http://www.ncbi.nlm.nih.gov/pmc/articles/PMC7484175PMC
September 2020

Disentangling trait versus state characteristics of the Pain Catastrophizing Scale and the PHQ-8 Depression Scale.

Eur J Pain 2020 09 27;24(8):1624-1634. Epub 2020 Jun 27.

Departments of Physical Therapy, Orthopaedic Surgery and Rheumatology, Virginia Commonwealth University, Richmond, VA, USA.

Background: Research on the role of trait versus state characteristics of a variety of measures among persons experiencing pain has been a focus for the past few decades. Studying the trait versus state nature of the Pain Catastrophizing Scale (PCS) and the Patient Health Questionnaire (PHQ-8) depression scale would be highly informative given both are commonly measured in pain populations and neither scale has been studied for trait/state contributions.

Methods: The PHQ-8 and PCS were obtained on persons undergoing knee arthroplasty at baseline, 2-, 6- and 12-month post-surgery (N = 402). The multi-trait generalization of the latent trait-state model was used to partition trait and state variability in PCS and PHQ-8 item responses simultaneously. A set of variables were used to predict trait catastrophizing and trait depression.

Results: For total scores, the latent traits and latent states explain 63.2% (trait = 43.2%; state = 20.0%) and 50.2% (trait = 29.4%; state = 20.8%) of the variability in PCS and PHQ-8, respectively. Patients with a high number of bodily pain sites, high levels of anxiety, young patients and African-American patients had high levels of trait catastrophizing and trait depression. The PCS and the PHQ-8 consist of both enduring trait and dynamic state characteristics, with trait characteristics dominating for both measures.

Conclusion: Clinicians and researchers using these scales should not assume the obtained measurements solely reflect either trait- or state-based characteristics.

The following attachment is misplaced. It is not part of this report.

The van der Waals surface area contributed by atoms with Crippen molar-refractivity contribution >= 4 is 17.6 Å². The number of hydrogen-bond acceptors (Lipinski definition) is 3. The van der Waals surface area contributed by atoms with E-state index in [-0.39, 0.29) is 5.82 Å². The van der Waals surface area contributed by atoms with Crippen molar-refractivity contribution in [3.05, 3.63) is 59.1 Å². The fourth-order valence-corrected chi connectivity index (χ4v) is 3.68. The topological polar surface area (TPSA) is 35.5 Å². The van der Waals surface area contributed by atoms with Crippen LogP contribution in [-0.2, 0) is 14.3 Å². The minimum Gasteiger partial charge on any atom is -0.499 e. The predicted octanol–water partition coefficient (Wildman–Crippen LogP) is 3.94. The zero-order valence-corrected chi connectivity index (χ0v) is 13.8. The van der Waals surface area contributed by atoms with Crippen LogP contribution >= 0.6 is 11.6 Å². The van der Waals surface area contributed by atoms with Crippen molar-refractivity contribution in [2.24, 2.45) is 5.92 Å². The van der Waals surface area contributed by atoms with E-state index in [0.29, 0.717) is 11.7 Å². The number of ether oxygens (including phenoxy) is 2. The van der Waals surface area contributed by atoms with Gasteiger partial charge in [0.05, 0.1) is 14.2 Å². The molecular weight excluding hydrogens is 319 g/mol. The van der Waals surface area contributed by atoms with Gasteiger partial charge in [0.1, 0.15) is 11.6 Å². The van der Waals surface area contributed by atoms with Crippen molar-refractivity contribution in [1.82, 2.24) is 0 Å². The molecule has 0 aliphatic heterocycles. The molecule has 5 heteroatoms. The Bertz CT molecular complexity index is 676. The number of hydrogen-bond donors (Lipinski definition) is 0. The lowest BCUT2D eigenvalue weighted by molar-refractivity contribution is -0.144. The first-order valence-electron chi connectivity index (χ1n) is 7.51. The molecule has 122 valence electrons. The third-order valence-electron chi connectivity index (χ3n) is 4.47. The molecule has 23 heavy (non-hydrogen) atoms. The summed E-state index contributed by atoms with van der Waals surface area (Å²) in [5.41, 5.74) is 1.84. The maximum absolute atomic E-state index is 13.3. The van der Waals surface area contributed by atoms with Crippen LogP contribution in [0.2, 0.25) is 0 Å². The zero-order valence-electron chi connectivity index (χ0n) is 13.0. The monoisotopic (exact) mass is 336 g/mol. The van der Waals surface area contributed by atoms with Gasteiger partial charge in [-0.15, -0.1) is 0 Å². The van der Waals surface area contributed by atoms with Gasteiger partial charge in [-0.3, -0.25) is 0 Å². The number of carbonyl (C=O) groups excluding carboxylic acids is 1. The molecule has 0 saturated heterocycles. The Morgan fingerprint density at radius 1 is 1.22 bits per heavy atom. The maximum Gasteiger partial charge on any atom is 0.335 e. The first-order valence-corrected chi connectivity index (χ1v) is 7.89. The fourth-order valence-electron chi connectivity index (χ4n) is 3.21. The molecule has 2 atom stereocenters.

Significance: Clinicians and researchers using the PCS or PHQ-8 scales are measuring both state and trait characteristics and not just trait- or state-based characteristics.
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http://dx.doi.org/10.1002/ejp.1619DOI Listing
http://www.ncbi.nlm.nih.gov/pmc/articles/PMC7686072PMC
September 2020

Short-Term Psychodynamic Psychotherapy for Functional Somatic Disorders: A Meta-Analysis of Randomized Controlled Trials.

Psychother Psychosom 2020 19;89(6):363-370. Epub 2020 May 19.

Centre for Emotions and Health, Dalhousie University, Halifax, Nova Scotia, Canada.

Introduction: Functionalsomatic disorders (FSD) are common and costly, thereby driving the need for the development of effective brief treatment options. Short-term psychodynamic psychotherapy (STPP) is one candidate treatment method.

Objective: To review and meta-analyze, where possible, randomized controlled trials (RCTs) of STPP for FSD.

Methods: Following a systematic search of the literature, we performed a meta-analysis of available RCT groups to determine the effects of STPP on a range of outcomes after treatment, and medium- and long-term follow-ups.

Results: In meta-analyses of 17 RCTs, STPP significantly outperformed minimal treatment, treatment as usual, or waiting list controls on somatic symptom measures at all time frames, with small to large magnitude effect sizes. Descriptive reviews of 5 RCTs suggest that STPP performed at least as well as other bona fide psychological therapies. Limitations of this meta-analysis include small samples of studies and possible publication bias.

Conclusions: STPP is a valid treatment option for diverse FSD conditions resulting in somatic symptom reductions that persist over time. STPP should be included in FSD treatment guidelines.
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http://dx.doi.org/10.1159/000507738DOI Listing
May 2020

Minimally important differences and severity thresholds are estimated for the PROMIS depression scales from three randomized clinical trials.